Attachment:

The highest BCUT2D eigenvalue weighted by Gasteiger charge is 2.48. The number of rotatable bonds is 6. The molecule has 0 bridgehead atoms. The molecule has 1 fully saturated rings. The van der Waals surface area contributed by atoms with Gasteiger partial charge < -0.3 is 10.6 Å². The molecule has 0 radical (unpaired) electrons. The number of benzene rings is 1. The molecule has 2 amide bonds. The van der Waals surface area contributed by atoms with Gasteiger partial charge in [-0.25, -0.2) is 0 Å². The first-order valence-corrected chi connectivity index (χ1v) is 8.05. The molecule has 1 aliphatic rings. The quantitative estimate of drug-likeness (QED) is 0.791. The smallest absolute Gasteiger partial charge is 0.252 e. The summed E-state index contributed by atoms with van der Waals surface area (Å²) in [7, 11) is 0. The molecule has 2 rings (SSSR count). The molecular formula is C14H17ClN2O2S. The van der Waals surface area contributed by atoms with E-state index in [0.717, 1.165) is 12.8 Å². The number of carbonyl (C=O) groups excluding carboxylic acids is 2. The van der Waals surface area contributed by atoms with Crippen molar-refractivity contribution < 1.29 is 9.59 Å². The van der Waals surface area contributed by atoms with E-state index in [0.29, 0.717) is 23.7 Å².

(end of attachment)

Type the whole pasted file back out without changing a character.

The highest BCUT2D eigenvalue weighted by Gasteiger charge is 2.48. The number of rotatable bonds is 6. The molecule has 0 bridgehead atoms. The molecule has 1 fully saturated rings. The van der Waals surface area contributed by atoms with Gasteiger partial charge < -0.3 is 10.6 Å². The molecule has 0 radical (unpaired) electrons. The number of benzene rings is 1. The molecule has 2 amide bonds. The van der Waals surface area contributed by atoms with Gasteiger partial charge in [-0.25, -0.2) is 0 Å². The first-order valence-corrected chi connectivity index (χ1v) is 8.05. The molecule has 1 aliphatic rings. The quantitative estimate of drug-likeness (QED) is 0.791. The smallest absolute Gasteiger partial charge is 0.252 e. The summed E-state index contributed by atoms with van der Waals surface area (Å²) in [7, 11) is 0. The molecule has 2 rings (SSSR count). The molecular formula is C14H17ClN2O2S. The van der Waals surface area contributed by atoms with E-state index in [0.717, 1.165) is 12.8 Å². The number of carbonyl (C=O) groups excluding carboxylic acids is 2. The van der Waals surface area contributed by atoms with Crippen molar-refractivity contribution < 1.29 is 9.59 Å². The van der Waals surface area contributed by atoms with E-state index in [0.29, 0.717) is 23.7 Å².